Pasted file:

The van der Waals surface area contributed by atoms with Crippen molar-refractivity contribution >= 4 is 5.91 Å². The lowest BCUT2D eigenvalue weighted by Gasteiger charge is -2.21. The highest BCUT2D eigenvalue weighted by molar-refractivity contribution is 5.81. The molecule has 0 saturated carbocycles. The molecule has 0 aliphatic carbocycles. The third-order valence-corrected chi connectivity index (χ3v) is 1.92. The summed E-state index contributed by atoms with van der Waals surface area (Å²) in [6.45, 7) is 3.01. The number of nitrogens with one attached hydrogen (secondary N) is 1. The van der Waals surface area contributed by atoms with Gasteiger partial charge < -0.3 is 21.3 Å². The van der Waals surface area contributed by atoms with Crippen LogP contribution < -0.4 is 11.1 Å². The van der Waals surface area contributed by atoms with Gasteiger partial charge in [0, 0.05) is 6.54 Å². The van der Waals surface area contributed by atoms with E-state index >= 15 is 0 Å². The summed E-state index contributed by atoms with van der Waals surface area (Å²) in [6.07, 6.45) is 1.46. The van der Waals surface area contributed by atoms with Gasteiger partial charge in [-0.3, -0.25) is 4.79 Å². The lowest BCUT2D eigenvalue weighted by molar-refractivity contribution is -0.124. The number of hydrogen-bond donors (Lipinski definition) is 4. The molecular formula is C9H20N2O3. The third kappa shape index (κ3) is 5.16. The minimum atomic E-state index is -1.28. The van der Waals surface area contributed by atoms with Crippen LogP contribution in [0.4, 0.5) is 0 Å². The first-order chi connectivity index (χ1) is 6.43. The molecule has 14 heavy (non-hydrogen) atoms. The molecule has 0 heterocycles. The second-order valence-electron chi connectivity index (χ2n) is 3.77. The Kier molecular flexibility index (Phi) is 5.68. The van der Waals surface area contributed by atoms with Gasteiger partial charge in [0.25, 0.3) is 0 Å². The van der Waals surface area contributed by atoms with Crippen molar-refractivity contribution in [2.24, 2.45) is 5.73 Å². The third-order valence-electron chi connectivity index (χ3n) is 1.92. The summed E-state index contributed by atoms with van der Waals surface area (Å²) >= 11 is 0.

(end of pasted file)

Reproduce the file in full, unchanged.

The van der Waals surface area contributed by atoms with Crippen molar-refractivity contribution >= 4 is 5.91 Å². The lowest BCUT2D eigenvalue weighted by Gasteiger charge is -2.21. The highest BCUT2D eigenvalue weighted by molar-refractivity contribution is 5.81. The molecule has 0 saturated carbocycles. The molecule has 0 aliphatic carbocycles. The third-order valence-corrected chi connectivity index (χ3v) is 1.92. The summed E-state index contributed by atoms with van der Waals surface area (Å²) in [6.45, 7) is 3.01. The number of nitrogens with one attached hydrogen (secondary N) is 1. The van der Waals surface area contributed by atoms with Gasteiger partial charge < -0.3 is 21.3 Å². The van der Waals surface area contributed by atoms with Crippen LogP contribution < -0.4 is 11.1 Å². The van der Waals surface area contributed by atoms with Gasteiger partial charge in [0, 0.05) is 6.54 Å². The van der Waals surface area contributed by atoms with E-state index >= 15 is 0 Å². The summed E-state index contributed by atoms with van der Waals surface area (Å²) in [6.07, 6.45) is 1.46. The van der Waals surface area contributed by atoms with Gasteiger partial charge in [-0.3, -0.25) is 4.79 Å². The lowest BCUT2D eigenvalue weighted by molar-refractivity contribution is -0.124. The number of hydrogen-bond donors (Lipinski definition) is 4. The molecular formula is C9H20N2O3. The third kappa shape index (κ3) is 5.16. The minimum atomic E-state index is -1.28. The van der Waals surface area contributed by atoms with Crippen LogP contribution in [0.4, 0.5) is 0 Å². The first-order chi connectivity index (χ1) is 6.43. The molecule has 14 heavy (non-hydrogen) atoms. The molecule has 0 heterocycles. The second-order valence-electron chi connectivity index (χ2n) is 3.77. The Kier molecular flexibility index (Phi) is 5.68. The van der Waals surface area contributed by atoms with Gasteiger partial charge in [0.25, 0.3) is 0 Å². The van der Waals surface area contributed by atoms with Crippen molar-refractivity contribution in [2.24, 2.45) is 5.73 Å². The third-order valence-electron chi connectivity index (χ3n) is 1.92. The summed E-state index contributed by atoms with van der Waals surface area (Å²) >= 11 is 0.